This democratic agenda, pushed by the PDP became the key issue in the 2011 election and policies on democratic reform formed a key part of the GSLP/Liberal Alliance Manifesto. Indeed, the last debate before the leaders’ debate was focussed on this issue. By 2015 the GSD also reaffirmed its commitment to this agenda, including those who ironically are now backbenchers and oppose enlargement. The GSLP Liberals have unarguably radically reformed our Parliament and adopted many of the measures that were also the PDP’s flagship policy and we should be rightfully proud that we are moving in the right direction. We have regular parliamentary meetings, televised Parliament and regular appearances on GBC of our Chief Minister and Leader of the Opposition to answer the public’s questions. The DPC is far more public and accessible. In fact today’s democratic accountability is extraordinary, when compared to only eight years ago. The Opposition want more and so they should. The Deputy Chief Minister only a week ago has made it clear that more will be delivered and Parliamentary and political reform is a moving exercise.

May I suggest it is the label the PDP gave it: Living Democracy.

Yet the reaction appears to be largely negative, totally suspicious and extraordinarily anti-politician. We have weaponised this issue and turned it as a measure to clobber all politicians irrespective of their motives. There is a sense that “politicians are doing it for themselves”, and no other reason. We are not being fair to a class that has helped to bring Gibraltar to where it is, over generations and including the last 30 years, in the face of extraordinary challenges. It is true that for reasons given, there has been some haste (if one looks at the last few months) and that tends to make us all very suspicious and cynical. However, better late, than never, does apply. Moreover as explained this has been part of the political debate since at least 2006, it has appeared on all parties manifestos for 15 years plus. Moreover our 2006 Constitution, a result of a bi-partisan effort that dates back to 2002, was built in to deliver enlargement to 25. However, let’s assume for the moment that all who criticise are correct about motives. Let’s assume the worst. Even if one wants to ascribe negative motives to all Government and Opposition, which I think is highly unfair, so what? The tangible benefits described above will be delivered by the reality. If it happens, there will be back benchers; there will be select committees who will question and take evidence from public; there will be more accountability; there will be greater opportunities for new parties and independents; there will be more politicians from all sides who will have to work together; and given that some will be associated to Government, some Opposition and some hopefully independent, their views are likely to be less one sided or cyclical; there will be opportunity for succession and retention of wisdom. Of course it will take time to bed in and of course there will be some abuse; democratic evolution has that feature, but on balance the benefits over time, will be tremendous. Not always wise to look a gift horse in the mouth.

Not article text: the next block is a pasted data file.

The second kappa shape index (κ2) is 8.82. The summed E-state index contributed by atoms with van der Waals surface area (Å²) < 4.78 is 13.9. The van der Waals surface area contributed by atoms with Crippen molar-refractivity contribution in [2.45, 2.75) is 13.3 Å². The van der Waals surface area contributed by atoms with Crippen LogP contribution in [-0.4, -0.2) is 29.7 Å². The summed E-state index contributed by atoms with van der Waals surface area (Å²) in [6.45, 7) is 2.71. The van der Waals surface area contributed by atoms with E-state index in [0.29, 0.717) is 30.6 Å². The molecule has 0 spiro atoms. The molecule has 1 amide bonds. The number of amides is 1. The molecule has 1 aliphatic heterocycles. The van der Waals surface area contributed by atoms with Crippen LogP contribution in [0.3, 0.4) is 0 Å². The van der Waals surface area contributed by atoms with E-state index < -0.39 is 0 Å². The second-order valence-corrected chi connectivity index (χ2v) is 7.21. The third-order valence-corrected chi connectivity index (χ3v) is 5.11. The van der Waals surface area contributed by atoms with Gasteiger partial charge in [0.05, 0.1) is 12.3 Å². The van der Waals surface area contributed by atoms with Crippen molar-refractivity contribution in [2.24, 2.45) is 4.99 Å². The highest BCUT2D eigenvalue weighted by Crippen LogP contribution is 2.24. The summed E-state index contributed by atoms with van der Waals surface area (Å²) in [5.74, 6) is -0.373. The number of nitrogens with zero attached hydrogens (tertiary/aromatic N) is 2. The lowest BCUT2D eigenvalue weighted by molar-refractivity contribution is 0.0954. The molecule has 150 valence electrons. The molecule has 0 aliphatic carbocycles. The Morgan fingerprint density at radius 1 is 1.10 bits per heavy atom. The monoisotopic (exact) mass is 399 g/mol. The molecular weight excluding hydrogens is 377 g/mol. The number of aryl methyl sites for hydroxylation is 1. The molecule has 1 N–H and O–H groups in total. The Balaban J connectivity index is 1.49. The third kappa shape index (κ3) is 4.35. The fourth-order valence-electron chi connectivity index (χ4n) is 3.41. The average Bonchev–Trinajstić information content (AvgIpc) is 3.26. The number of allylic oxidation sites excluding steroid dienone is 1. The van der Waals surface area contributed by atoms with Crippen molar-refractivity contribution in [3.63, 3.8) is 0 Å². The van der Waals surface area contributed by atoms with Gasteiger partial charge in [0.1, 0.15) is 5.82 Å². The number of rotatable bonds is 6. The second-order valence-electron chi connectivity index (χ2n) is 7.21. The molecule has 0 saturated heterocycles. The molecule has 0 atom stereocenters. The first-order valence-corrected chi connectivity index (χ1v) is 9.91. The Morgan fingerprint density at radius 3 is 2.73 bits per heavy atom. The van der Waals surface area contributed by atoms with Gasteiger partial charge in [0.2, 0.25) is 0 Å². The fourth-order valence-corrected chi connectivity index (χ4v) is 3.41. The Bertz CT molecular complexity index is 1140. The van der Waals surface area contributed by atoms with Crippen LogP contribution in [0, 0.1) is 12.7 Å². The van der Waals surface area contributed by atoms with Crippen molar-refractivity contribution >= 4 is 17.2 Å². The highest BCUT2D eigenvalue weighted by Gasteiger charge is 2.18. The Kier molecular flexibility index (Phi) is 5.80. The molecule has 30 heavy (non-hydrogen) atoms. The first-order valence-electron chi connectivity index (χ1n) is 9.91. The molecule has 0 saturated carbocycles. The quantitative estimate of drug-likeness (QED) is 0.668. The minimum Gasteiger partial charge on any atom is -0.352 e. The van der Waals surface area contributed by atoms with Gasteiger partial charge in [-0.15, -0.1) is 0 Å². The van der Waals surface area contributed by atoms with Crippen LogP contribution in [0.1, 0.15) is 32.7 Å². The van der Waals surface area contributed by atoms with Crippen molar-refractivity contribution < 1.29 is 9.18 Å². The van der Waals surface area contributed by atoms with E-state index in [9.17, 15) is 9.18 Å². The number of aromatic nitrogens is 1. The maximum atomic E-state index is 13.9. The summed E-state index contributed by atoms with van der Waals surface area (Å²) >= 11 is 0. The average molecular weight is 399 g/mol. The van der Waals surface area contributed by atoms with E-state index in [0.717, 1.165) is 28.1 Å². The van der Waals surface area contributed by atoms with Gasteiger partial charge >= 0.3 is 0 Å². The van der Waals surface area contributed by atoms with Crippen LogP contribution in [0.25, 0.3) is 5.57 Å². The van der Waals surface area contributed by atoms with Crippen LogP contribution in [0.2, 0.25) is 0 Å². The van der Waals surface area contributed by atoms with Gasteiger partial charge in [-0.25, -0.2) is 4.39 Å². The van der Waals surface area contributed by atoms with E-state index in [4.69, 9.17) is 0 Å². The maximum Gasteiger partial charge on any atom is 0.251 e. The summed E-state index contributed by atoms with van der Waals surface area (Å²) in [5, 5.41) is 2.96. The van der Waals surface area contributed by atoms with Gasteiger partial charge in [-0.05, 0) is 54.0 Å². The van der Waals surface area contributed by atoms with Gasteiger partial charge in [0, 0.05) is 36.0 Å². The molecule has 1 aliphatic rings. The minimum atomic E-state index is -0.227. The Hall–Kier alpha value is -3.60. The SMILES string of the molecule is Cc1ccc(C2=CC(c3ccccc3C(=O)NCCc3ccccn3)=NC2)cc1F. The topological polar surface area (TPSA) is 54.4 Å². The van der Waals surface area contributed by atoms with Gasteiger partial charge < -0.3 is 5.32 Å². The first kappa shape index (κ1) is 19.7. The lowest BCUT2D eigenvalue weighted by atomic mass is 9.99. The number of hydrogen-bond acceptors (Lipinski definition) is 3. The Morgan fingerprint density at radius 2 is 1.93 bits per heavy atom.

So what are we left with? The costs? To those that retain total cynicism, perhaps you could consider the PDP’s policy that it should be as neutral as possible. There are only 10 ministers in Government. They should be paid and paid reasonably, after all in many cases they have choices, and we all should want the best minds. The salaries of all others could be adjusted sensibly, so a distinction exists between full time politicians and part time ones who retain other jobs. Time spent in Parliament and on Select Committees, in essence time working for the public, should be measured and rewarded and idleness at the public expense should be discouraged.

Let me just finish by saying that Gibraltar is a truly wonderful place, that we are all blessed to live in and form part of. It is the collective effort of all of us and many generations past. It has evolved because we all have done our best. All including those many politicians, current and past and no doubt future ones, that we are so quick to demonise. I know it is easy to see the glass half empty, or everything negatively, but from time to time a little bit of trust and faith and confidence in those who have served and are serving, or will serve, whatever their political allegiance, may not be uncalled for. Certainly I thank you and salute you all – on all sides – on my family’s behalf.